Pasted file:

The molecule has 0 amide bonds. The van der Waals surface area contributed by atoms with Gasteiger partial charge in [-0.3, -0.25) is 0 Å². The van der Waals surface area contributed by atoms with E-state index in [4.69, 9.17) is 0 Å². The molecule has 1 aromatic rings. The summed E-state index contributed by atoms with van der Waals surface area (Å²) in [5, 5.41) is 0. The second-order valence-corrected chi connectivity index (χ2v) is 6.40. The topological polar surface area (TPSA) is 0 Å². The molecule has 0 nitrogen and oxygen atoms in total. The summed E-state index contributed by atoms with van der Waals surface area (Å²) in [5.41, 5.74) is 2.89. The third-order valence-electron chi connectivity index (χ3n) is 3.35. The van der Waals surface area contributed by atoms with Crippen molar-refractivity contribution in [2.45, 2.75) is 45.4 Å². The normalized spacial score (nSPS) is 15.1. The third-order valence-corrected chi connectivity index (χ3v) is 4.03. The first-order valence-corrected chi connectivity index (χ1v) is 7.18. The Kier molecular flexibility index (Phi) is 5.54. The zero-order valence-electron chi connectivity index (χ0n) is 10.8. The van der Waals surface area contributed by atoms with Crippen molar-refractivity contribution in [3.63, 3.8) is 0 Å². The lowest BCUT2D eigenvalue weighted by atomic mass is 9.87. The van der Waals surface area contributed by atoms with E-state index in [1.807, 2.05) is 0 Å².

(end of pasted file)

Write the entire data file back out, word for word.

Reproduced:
The molecule has 0 amide bonds. The van der Waals surface area contributed by atoms with Gasteiger partial charge in [-0.3, -0.25) is 0 Å². The van der Waals surface area contributed by atoms with E-state index in [4.69, 9.17) is 0 Å². The molecule has 1 aromatic rings. The summed E-state index contributed by atoms with van der Waals surface area (Å²) in [5, 5.41) is 0. The second-order valence-corrected chi connectivity index (χ2v) is 6.40. The topological polar surface area (TPSA) is 0 Å². The molecule has 0 nitrogen and oxygen atoms in total. The summed E-state index contributed by atoms with van der Waals surface area (Å²) in [5.41, 5.74) is 2.89. The third-order valence-electron chi connectivity index (χ3n) is 3.35. The van der Waals surface area contributed by atoms with Crippen molar-refractivity contribution in [2.45, 2.75) is 45.4 Å². The normalized spacial score (nSPS) is 15.1. The third-order valence-corrected chi connectivity index (χ3v) is 4.03. The first-order valence-corrected chi connectivity index (χ1v) is 7.18. The Kier molecular flexibility index (Phi) is 5.54. The zero-order valence-electron chi connectivity index (χ0n) is 10.8. The van der Waals surface area contributed by atoms with Crippen molar-refractivity contribution in [3.63, 3.8) is 0 Å². The lowest BCUT2D eigenvalue weighted by atomic mass is 9.87. The van der Waals surface area contributed by atoms with E-state index in [1.807, 2.05) is 0 Å².